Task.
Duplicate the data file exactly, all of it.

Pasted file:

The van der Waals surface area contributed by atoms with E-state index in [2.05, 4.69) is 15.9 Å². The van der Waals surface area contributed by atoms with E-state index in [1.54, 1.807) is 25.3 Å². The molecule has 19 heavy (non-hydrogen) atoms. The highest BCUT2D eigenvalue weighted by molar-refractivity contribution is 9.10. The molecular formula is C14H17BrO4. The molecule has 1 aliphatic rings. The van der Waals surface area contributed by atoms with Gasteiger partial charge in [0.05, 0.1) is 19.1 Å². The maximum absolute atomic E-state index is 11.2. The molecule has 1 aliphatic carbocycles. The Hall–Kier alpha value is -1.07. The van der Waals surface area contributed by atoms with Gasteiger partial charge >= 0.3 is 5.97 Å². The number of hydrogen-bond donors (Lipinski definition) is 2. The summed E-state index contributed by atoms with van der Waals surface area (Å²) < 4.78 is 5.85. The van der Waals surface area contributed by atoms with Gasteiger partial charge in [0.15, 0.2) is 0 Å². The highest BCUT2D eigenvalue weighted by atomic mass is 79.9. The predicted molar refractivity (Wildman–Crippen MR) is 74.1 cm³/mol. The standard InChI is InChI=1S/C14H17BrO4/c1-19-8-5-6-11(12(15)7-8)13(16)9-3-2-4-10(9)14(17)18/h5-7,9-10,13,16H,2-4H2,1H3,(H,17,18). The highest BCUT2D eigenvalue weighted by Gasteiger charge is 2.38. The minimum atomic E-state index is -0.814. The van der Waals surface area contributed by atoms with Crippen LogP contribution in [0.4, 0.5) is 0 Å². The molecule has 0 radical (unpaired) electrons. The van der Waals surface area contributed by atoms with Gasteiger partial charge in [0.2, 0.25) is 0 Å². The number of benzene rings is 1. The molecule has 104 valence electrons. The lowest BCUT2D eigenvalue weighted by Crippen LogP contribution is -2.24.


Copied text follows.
The van der Waals surface area contributed by atoms with E-state index in [2.05, 4.69) is 15.9 Å². The van der Waals surface area contributed by atoms with E-state index in [1.54, 1.807) is 25.3 Å². The molecule has 19 heavy (non-hydrogen) atoms. The highest BCUT2D eigenvalue weighted by molar-refractivity contribution is 9.10. The molecular formula is C14H17BrO4. The molecule has 1 aliphatic rings. The van der Waals surface area contributed by atoms with Gasteiger partial charge in [0.05, 0.1) is 19.1 Å². The maximum absolute atomic E-state index is 11.2. The molecule has 1 aliphatic carbocycles. The Hall–Kier alpha value is -1.07. The van der Waals surface area contributed by atoms with Gasteiger partial charge >= 0.3 is 5.97 Å². The number of hydrogen-bond donors (Lipinski definition) is 2. The summed E-state index contributed by atoms with van der Waals surface area (Å²) < 4.78 is 5.85. The van der Waals surface area contributed by atoms with Gasteiger partial charge in [0.15, 0.2) is 0 Å². The highest BCUT2D eigenvalue weighted by atomic mass is 79.9. The predicted molar refractivity (Wildman–Crippen MR) is 74.1 cm³/mol. The standard InChI is InChI=1S/C14H17BrO4/c1-19-8-5-6-11(12(15)7-8)13(16)9-3-2-4-10(9)14(17)18/h5-7,9-10,13,16H,2-4H2,1H3,(H,17,18). The highest BCUT2D eigenvalue weighted by Gasteiger charge is 2.38. The minimum atomic E-state index is -0.814. The van der Waals surface area contributed by atoms with Crippen LogP contribution in [0.4, 0.5) is 0 Å². The molecule has 0 radical (unpaired) electrons. The van der Waals surface area contributed by atoms with Gasteiger partial charge in [0.2, 0.25) is 0 Å². The number of benzene rings is 1. The molecule has 104 valence electrons. The lowest BCUT2D eigenvalue weighted by Crippen LogP contribution is -2.24.